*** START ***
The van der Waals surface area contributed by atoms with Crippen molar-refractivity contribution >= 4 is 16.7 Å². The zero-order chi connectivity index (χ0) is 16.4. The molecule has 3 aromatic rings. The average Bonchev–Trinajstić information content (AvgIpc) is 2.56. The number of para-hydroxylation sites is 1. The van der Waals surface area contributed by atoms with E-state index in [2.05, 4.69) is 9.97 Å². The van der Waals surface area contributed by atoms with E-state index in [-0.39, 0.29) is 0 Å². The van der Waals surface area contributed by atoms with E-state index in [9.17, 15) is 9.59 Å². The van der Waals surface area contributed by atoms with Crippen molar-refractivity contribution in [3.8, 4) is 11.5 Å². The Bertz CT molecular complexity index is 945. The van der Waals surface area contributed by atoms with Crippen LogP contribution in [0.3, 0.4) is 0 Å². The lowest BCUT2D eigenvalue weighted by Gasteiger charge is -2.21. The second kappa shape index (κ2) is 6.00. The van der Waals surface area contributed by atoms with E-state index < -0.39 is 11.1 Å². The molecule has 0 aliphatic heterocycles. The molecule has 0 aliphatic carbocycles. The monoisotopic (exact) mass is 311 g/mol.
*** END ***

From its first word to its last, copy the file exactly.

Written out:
The van der Waals surface area contributed by atoms with Crippen molar-refractivity contribution >= 4 is 16.7 Å². The zero-order chi connectivity index (χ0) is 16.4. The molecule has 3 aromatic rings. The average Bonchev–Trinajstić information content (AvgIpc) is 2.56. The number of para-hydroxylation sites is 1. The van der Waals surface area contributed by atoms with E-state index in [2.05, 4.69) is 9.97 Å². The van der Waals surface area contributed by atoms with E-state index in [-0.39, 0.29) is 0 Å². The van der Waals surface area contributed by atoms with E-state index in [9.17, 15) is 9.59 Å². The van der Waals surface area contributed by atoms with Crippen molar-refractivity contribution in [3.8, 4) is 11.5 Å². The Bertz CT molecular complexity index is 945. The van der Waals surface area contributed by atoms with Crippen LogP contribution in [0.3, 0.4) is 0 Å². The lowest BCUT2D eigenvalue weighted by Gasteiger charge is -2.21. The second kappa shape index (κ2) is 6.00. The van der Waals surface area contributed by atoms with E-state index < -0.39 is 11.1 Å². The molecule has 0 aliphatic heterocycles. The molecule has 0 aliphatic carbocycles. The monoisotopic (exact) mass is 311 g/mol.